Cancer is a personal journey; this goes for the loved ones supporting you too. This is something we are acutely aware of at Calderdale and Huddersfield NHS Foundation Trust and the following pages will give you more overview the people and services that are available to support you, your family and friends.
Click here or nativgate to the tab on the right hand side for more information.
You are going to meet a lot of different professionals, patients, carers who are people just like you, me and your loved ones.
We all have our own stories and backgrounds. There are professionals out there who have also been diagnosed with cancer.
The professionals you are likely to meet page has further information, please click here or navigate to the professionals you are going to meet tab on the right hand side.
Becoming more active is a positive behaviour change when living with or after cancer. At a time of uncertainty it can help you gain a sense of control, along with having a healthy diet and stopping smoking it can help reduce the risk of some types of cancer coming back and reduce the risk of other health problems.
It will help you respond to treatment better, helps recovery, can reduce side effects and enables you to take an active part in your cancer care.
Fatigue is a feeling of tiredness or exhaustion. It's a common problem for people with cancer and many people with cancer may feel fatigued at some time and this is called cancer-related fatigue. It may be caused by the cancer itself, the symptoms associated with cancer or a side effect of treatment.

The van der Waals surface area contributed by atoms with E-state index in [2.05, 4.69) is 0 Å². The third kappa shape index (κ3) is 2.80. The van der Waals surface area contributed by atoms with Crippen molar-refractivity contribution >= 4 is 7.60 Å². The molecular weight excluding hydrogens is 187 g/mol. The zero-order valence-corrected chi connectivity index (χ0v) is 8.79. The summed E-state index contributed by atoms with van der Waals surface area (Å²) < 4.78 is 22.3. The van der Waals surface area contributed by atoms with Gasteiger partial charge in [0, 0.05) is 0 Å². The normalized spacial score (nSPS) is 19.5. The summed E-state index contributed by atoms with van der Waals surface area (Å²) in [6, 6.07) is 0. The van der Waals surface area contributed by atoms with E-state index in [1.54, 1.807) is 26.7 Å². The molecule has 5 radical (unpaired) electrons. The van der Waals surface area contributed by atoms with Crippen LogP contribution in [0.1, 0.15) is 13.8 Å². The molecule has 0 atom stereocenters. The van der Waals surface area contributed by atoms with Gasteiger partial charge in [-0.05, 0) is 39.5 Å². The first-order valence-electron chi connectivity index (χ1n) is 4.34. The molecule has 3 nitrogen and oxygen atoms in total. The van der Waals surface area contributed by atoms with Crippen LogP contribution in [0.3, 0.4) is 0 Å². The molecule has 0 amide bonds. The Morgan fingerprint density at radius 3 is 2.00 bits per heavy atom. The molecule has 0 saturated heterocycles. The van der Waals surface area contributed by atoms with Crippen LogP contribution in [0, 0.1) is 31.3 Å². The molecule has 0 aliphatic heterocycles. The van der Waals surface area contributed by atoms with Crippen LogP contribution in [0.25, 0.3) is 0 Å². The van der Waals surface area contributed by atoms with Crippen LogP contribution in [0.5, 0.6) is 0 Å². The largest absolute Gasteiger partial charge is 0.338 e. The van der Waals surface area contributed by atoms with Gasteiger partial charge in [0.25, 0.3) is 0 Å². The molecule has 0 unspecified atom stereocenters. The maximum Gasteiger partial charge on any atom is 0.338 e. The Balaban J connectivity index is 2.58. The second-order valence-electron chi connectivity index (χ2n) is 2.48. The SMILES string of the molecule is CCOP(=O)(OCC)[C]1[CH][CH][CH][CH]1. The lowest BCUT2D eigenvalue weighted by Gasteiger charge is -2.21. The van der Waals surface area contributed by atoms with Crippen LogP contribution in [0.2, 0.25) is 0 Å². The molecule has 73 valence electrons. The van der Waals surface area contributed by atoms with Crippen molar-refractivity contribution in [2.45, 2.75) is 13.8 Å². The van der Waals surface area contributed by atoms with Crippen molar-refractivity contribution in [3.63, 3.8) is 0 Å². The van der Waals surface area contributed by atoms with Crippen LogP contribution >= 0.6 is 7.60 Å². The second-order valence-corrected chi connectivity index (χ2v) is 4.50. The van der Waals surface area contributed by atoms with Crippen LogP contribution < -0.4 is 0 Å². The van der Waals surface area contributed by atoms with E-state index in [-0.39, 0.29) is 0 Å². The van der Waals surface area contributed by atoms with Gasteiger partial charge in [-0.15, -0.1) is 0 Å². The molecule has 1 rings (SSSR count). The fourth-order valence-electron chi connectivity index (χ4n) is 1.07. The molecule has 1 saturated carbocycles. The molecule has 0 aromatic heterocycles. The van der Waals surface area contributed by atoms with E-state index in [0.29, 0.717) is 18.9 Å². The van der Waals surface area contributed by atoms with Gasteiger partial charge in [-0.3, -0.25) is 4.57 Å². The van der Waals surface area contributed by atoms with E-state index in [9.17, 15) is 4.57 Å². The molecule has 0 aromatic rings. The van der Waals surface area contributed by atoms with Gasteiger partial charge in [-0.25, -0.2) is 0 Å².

It can be difficult to deal with when you are already trying to cope with a cancer and you may feel very tired or exhausted all or most of the time.
Cancer related fatigue is different from the tiredness that someone without cancer may get. People with cancer may get tired more quickly after less activity. Their fatigue may not be helped by rest or sleep. For most people, fatigue gets better after treatment finishes. But for some it may continue for months or sometimes years. Everyone is different and there is no way to know how long fatigue may last for each person.
It is important to tell the health care professionals you are involved with about your fatigue and how it makes you feel. There may be things they can do to help.
Click the link here to find out what causes fatigue and ways you can manage it.
People living with cancer are dealing with a range of conditions that make life more challenging: frequent doctor’s appointments, painful symptoms, uncomfortable side effects, and more. Trouble sleeping is yet another complication and its effects are often a struggle.
Without sufficient sleep, pain feels more acute and emotions are more difficult to manage.
Click the link to see more information about techniques and what is available to help.